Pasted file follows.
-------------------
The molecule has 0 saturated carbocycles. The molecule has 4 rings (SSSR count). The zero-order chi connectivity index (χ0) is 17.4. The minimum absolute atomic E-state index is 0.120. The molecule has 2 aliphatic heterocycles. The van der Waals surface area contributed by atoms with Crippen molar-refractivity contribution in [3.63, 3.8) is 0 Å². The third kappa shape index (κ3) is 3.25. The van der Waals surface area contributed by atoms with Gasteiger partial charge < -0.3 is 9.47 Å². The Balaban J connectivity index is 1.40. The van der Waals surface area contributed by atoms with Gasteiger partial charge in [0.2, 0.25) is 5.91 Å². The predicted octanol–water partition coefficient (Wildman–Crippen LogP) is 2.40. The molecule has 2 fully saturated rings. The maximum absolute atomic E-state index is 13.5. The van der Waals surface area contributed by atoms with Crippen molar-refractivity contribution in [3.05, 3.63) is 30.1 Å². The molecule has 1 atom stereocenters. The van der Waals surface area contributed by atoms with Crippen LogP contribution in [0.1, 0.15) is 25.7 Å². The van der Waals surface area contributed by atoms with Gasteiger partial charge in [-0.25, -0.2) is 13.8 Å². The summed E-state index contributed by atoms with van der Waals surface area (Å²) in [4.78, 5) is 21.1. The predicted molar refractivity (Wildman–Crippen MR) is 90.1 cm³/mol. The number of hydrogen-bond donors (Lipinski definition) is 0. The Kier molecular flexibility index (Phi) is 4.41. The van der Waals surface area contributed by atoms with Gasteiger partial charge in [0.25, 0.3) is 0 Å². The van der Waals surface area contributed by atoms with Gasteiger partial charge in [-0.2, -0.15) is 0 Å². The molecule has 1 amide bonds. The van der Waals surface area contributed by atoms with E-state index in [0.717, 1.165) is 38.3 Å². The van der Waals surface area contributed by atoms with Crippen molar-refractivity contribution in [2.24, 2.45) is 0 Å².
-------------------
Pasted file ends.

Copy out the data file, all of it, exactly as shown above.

The molecule has 0 saturated carbocycles. The molecule has 4 rings (SSSR count). The zero-order chi connectivity index (χ0) is 17.4. The minimum absolute atomic E-state index is 0.120. The molecule has 2 aliphatic heterocycles. The van der Waals surface area contributed by atoms with Crippen molar-refractivity contribution in [3.63, 3.8) is 0 Å². The third kappa shape index (κ3) is 3.25. The van der Waals surface area contributed by atoms with Gasteiger partial charge < -0.3 is 9.47 Å². The Balaban J connectivity index is 1.40. The van der Waals surface area contributed by atoms with Gasteiger partial charge in [0.2, 0.25) is 5.91 Å². The predicted octanol–water partition coefficient (Wildman–Crippen LogP) is 2.40. The molecule has 2 fully saturated rings. The maximum absolute atomic E-state index is 13.5. The van der Waals surface area contributed by atoms with Crippen molar-refractivity contribution in [3.05, 3.63) is 30.1 Å². The molecule has 1 atom stereocenters. The van der Waals surface area contributed by atoms with Crippen LogP contribution in [0.1, 0.15) is 25.7 Å². The van der Waals surface area contributed by atoms with Gasteiger partial charge in [-0.25, -0.2) is 13.8 Å². The summed E-state index contributed by atoms with van der Waals surface area (Å²) in [4.78, 5) is 21.1. The predicted molar refractivity (Wildman–Crippen MR) is 90.1 cm³/mol. The number of hydrogen-bond donors (Lipinski definition) is 0. The Kier molecular flexibility index (Phi) is 4.41. The van der Waals surface area contributed by atoms with Gasteiger partial charge in [0.25, 0.3) is 0 Å². The van der Waals surface area contributed by atoms with Gasteiger partial charge in [-0.2, -0.15) is 0 Å². The molecule has 1 amide bonds. The van der Waals surface area contributed by atoms with E-state index in [0.717, 1.165) is 38.3 Å². The van der Waals surface area contributed by atoms with Crippen molar-refractivity contribution in [2.24, 2.45) is 0 Å².